Curve Metal Card – Good Alternative to Amex?

Curve is a new generation of debit card. A “Smart Card”. Curve is not a bank nor a prepaid card. The best way to think about Curve is a card that is powered by your existing debit and credit cards. That is to say, when you pay for something with Curve, the transaction takes place between Curve and the company you’re purchasing from. Before the transaction is fully processed, Curve requests for authorisation from the underlying card that you’ve selected to power your Curve card. For those interested, a more technical and detailed explanation of this process can be found here.

Looking at the (highly simplified) diagram below, the transaction process goes from left to right and then back, right to left, along the chain.

Merchant <> Curve <> Card you chose to power Curve.

The different types of Curve card

There are three tiers of Curve card; Blue, Red and Metal which are free, £10 and £15 per month, respectively. Of course, the list of features grows as you go up the tiers.

Is Curve Blue worth getting?

As someone who writes a blog dedicated to Money, I love anything free and anything fintech. So, naturally, I signed up for the free Blue card some months ago. I was initially drawn in by the 1% cashback (applicable for up to 3 different retailers of your choosing). However, I soon lost interest when I realised the cashback feature is only available for 90 days as a Blue card customer.

I’m not someone who has loads of different cards and so no need to free up space in my wallet. Further, because I bank with Monzo, I already benefit from Mastercard network exchange rates when I go abroad. So the interbank exchange rates that Curve offer aren’t much of an appeal either.

Based on my personal circumstances, there is only really one reason for me to continue to use my Curve Blue card and that is Curve Customer Protection. In a previous post, I wrote about the protection that credit cards can offer to consumers. In short, Curve offers an enhanced version of this and, impressively, it’s applicable to transactions up to £100,000 in value.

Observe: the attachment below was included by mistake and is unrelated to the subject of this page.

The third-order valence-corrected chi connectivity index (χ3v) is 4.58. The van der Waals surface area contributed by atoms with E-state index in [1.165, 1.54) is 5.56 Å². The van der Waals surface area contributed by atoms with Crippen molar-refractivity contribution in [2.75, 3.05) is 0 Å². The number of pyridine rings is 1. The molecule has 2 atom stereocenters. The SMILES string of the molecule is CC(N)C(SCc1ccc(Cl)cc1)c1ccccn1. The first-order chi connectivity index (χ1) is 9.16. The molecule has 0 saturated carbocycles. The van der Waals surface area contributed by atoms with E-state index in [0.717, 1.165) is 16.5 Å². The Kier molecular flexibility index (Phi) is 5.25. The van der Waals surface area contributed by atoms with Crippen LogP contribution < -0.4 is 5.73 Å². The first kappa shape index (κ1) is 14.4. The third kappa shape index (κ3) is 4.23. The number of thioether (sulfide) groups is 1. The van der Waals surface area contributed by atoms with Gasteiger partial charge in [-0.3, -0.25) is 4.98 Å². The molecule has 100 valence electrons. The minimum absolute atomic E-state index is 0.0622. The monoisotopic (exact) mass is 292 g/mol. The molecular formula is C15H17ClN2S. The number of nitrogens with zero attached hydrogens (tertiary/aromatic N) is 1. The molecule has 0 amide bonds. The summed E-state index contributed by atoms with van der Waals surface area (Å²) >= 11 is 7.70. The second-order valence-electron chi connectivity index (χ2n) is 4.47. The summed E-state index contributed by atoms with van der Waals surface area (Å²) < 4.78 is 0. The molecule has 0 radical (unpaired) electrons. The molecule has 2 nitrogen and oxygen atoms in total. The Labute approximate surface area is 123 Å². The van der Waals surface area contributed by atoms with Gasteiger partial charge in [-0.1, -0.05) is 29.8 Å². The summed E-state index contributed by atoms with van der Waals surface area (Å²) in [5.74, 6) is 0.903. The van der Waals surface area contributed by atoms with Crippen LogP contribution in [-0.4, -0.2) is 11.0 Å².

Is Curve Metal value for money?

Skipping Curve Black, for now, I wanted to thoroughly evaluate Curve Metal. Metal is Curve’s highest tier card. At £15 per month (£180 / year), on the face of it, it’s a luxury product. £40 a year more expensive than the popular Amex Gold Credit Card, for the sake of example. There are two core benefits of Curve Metal: insurance and cashback. I wanted to crunch the numbers based on my own expenditure over the last 12 months. Below are the results.

As you can see, switching to Curve Metal from my current insurance providers, combined with the 1% cashback across five vendors results in a net positive £103. It is interesting to note that the cost of insuring my mobile (and my girlfriend’s) iPhones. Currently, both are insured via Protect My Bubble, the cost for this almost covers the cost of Curve Metal alone.

Gadget insurance is also a feature included in the Curve Black offering. This suggests Curve Black, at £120 / year, might be a great alternative for me. The only discernible difference between Curve Black and Curve Metal is the inclusion of the Rental Car Excess Waiver for Metal users. If you rent a car even just once a year then this might render Metal worth opting for over Black.

Curve Metal vs. Revolut, Monzo, Amex

At the time of writing, Monzo Plus is still getting its shit together after a complete flop of a launch last year (we watch this space). Revolut Metal, at £13 / month, is, in my opinion, a far below-par product to Curve Metal for a similar price. Amex’s Preferred Rewards Gold Credit Card at £140 / year is a closer contest because it includes bonus points (essentially cashback), travel insurance, amongst a few other benefits. However, it doesn’t include gadget insurance which, as we see above, can be a huge cost-saving. A major drawback for Amex cards is they are not always accepted, especially by small retailers (due to the high processing fees). Another win for Curve is that you can power your Curve Metal card with a rewards card such as the Virgin Atlantic Reward Credit Card. This means you can effectively double up on points when you transact with one of your selected vendors (up to 6 with Curve Metal),


The value of Curve Black or Metal depends completely on your current expenditure. You need to think about what you currently spend on insurance. Also, think about how much you could earn in terms of cashback. For this, check the list of vendors Curve partners with first. Perhaps you already have travel and/or gadget insurance included with your bank account. Crunch the numbers, as I have done above, and see if it makes sense for you!

Sign up for Curve using my referral code: TEBBS for a free £5!